Exclusive: Inside The VA’s Spin-’N-Stonewall Machine

Photo credit: Digital Magic Photography (Flickr)

The Public and Intergovernmental Affairs Office of the U.S. Department of Veterans Affairs is very concerned.

No, the communications specialists in the agency are not concerned with veterans in need. They’re not concerned with citizens and public officials requesting public information. They’re not concerned with journalists seeking the truth.

What these entrenched government employees care most about, above all else, is the business of spin and stonewalling.

The VA mouthpieces are preoccupied with covering their ample bureaucratic backsides, withholding data, monitoring critics, fending off watchdogs, and running constant interference for their corrupt, negligent agency.

In a string of internal email documents I obtained from last fall, several VA press staffers spent seven months dragging their feet on a Freedom of Information Act request filed in March 2013 by disabled vet and attorney Benjamin Krause. He and other vets wanted to know how exactly the VA’s communications budget was being spent on public relations campaigns, advertisements, online publications, and contracts.

VA spokesman Mark Ballesteros warned his colleagues in an October 2013 email that he had read Krause’s veterans advocacy website, DisabledVeterans.org. As I reported last week, Krause’s investigative site exposed and explained the VA’s red-flag system for dissatisfied veterans and also blew the whistle on Federal Protective Service officers harassing sick veterans protesting shoddy care in San Diego.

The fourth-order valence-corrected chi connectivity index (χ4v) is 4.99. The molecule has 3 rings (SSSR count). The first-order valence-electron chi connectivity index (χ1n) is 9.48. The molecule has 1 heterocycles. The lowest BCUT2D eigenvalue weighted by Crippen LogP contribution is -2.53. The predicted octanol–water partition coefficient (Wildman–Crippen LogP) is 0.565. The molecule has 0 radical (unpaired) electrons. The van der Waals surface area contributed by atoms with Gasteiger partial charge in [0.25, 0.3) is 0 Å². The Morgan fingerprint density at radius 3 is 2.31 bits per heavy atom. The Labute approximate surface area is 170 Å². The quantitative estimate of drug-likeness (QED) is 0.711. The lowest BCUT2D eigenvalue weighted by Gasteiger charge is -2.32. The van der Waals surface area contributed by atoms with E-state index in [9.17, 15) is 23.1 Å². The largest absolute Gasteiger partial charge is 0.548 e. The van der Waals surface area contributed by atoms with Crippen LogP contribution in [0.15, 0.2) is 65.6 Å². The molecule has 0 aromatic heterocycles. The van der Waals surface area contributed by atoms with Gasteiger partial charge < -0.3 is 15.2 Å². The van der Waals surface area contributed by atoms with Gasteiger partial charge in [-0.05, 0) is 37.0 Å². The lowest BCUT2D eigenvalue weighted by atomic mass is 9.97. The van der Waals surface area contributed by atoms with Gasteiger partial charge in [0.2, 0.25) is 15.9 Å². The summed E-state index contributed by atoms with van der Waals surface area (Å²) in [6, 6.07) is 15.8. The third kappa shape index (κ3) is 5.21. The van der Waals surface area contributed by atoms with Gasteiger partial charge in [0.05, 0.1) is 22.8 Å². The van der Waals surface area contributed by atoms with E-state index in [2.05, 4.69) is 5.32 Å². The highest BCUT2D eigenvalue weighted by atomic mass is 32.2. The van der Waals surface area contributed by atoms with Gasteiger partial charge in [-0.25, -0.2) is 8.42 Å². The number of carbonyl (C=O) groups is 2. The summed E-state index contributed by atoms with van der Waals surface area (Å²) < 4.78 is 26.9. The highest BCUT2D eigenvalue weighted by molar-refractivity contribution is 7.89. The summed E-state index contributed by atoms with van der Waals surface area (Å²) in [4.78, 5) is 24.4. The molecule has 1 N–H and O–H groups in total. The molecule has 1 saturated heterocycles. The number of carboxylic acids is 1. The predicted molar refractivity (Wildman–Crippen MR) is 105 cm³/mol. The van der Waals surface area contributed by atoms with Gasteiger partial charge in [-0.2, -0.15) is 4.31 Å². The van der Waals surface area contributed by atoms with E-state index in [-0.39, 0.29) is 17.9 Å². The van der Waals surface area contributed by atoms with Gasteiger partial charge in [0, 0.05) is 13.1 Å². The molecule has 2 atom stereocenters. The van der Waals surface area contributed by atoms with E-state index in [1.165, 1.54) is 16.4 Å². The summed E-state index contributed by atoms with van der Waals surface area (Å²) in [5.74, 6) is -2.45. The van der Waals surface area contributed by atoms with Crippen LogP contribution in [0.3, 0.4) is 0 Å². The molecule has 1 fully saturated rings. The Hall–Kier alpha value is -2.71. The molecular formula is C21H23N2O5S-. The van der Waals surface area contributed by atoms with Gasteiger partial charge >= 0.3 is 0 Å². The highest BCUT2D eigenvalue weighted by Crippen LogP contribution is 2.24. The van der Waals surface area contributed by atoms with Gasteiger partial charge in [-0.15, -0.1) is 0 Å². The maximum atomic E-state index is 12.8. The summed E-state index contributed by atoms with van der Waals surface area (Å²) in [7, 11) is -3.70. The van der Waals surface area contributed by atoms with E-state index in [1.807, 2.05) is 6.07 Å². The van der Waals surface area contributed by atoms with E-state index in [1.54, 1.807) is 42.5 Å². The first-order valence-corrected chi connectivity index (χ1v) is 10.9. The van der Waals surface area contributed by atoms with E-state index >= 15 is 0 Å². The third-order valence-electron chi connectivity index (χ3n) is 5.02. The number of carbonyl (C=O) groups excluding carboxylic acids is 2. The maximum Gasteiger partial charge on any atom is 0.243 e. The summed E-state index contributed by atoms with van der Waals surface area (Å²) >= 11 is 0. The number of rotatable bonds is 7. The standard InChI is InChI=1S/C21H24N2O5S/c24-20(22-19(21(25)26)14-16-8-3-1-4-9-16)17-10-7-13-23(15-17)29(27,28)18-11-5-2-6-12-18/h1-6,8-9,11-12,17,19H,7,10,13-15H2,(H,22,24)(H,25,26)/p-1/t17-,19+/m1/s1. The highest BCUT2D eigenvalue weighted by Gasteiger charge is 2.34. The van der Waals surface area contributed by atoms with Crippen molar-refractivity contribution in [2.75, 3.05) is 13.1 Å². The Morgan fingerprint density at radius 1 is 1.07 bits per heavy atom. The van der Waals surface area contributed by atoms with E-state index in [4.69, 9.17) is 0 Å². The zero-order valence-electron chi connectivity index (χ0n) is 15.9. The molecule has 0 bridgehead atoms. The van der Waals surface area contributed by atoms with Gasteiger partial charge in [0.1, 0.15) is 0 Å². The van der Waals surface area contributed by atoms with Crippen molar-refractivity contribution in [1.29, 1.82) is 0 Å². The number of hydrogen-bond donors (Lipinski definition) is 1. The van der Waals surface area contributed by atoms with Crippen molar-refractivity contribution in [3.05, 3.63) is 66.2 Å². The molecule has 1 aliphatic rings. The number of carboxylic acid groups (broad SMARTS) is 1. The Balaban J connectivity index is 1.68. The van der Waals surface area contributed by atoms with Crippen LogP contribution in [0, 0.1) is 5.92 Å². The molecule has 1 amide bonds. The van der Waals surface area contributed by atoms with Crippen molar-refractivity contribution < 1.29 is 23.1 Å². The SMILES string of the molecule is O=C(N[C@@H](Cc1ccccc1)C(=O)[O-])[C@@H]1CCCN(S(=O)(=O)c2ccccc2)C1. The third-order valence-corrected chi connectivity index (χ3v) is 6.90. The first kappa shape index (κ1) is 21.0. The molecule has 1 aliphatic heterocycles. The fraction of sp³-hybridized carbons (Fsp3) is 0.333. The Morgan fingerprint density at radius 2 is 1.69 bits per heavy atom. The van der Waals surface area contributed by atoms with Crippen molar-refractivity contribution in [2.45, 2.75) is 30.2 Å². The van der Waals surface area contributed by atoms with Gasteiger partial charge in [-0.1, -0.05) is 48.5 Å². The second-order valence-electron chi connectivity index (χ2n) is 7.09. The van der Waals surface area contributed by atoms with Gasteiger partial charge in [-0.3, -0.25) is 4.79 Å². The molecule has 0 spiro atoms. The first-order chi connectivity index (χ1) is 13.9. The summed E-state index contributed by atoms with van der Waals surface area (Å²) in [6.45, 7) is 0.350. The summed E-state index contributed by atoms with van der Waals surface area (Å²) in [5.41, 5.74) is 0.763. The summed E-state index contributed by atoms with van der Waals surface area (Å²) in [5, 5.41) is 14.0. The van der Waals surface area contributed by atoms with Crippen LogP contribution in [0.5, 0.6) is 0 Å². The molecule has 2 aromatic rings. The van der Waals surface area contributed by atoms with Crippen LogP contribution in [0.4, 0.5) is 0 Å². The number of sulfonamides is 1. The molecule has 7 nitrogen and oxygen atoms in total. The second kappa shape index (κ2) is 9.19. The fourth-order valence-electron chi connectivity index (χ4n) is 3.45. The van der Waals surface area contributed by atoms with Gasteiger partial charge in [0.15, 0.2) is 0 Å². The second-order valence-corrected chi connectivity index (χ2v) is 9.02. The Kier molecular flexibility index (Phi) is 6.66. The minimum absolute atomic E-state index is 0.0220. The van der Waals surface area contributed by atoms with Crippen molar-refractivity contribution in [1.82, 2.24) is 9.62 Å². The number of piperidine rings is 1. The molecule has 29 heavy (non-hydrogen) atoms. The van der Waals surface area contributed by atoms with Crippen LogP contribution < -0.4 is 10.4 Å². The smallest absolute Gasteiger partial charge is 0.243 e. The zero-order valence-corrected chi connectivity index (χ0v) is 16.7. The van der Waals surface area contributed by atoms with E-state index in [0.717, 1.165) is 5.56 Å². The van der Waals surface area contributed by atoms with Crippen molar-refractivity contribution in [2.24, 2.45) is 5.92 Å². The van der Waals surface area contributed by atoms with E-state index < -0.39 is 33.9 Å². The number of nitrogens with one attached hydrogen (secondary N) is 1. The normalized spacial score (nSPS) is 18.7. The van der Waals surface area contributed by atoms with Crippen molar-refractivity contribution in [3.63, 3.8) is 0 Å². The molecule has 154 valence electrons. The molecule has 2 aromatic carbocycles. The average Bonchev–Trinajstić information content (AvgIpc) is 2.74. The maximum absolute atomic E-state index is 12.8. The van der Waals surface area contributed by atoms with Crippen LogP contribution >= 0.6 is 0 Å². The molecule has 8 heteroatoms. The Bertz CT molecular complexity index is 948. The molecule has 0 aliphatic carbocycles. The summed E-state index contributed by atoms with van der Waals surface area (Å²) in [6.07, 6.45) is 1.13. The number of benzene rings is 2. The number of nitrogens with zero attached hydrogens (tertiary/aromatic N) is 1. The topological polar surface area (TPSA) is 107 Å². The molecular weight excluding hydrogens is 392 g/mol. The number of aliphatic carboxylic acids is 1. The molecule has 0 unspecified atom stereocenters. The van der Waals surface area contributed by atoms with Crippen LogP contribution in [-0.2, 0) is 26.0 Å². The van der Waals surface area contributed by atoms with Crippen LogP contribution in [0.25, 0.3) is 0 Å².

Ballesteros wrote that Krause’s website “appears to have a distinct anti-VA tone.” He advised the VA’s taxpayer-funded public affairs specialists: “We should proceed cautiously with this one.”

What exactly did that mean? Ultimately, the office supplied data in response to Krause’s request — but not before Ballesteros imposed what appears to be a selective, pre-FOIA release policy based on viewpoint discrimination. “Let’s ensure the material is socialized before we provide it to the organization,” Ballesteros told his colleagues.

As Krause explained it to me, the VA “is using systems that allow it to track the influence of Congress and negative reporting” across traditional and social media. Color-coded weekly and monthly “media analysis briefs” cheer on the VA’s spin-control penetration on Twitter and Facebook. Bar charts, maps, and ratings track congressional critics and activists. Last fall, the office kept paranoid tallies of pro and con statements on the ever-growing backlog of VA cases. Last fall’s media analysis reports obsessed over “mitigating” widespread criticism — from social media to “Fox and Friends” to “The Daily Show” — of VA bonuses and shoddy care.

It was in the course of probing those monitoring efforts that Krause discovered that “the VA Public Affairs thinks my website is ‘anti-VA’ instead of ‘pro-Veteran’ and is using viewpoint-centric censoring within its FOIA office,” he told me.

It certainly may not be the first time.

House Committee on Veterans’ Affairs Chairman Rep. Jeff Miller, whose statements are tracked by the VA propaganda machine, also has run into the stone wall. As of last week, the VA was sitting on nearly 100 separate requests for information from the House panel. Sixty-eight of those requests have been pending for more than 60 days. There are three outstanding requests from 2012.

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The views expressed in this opinion article are solely those of their author and are not necessarily either shared or endorsed by WesternJournalism.com.

This post originally appeared on Western Journalism – Informing And Equipping Americans Who Love Freedom

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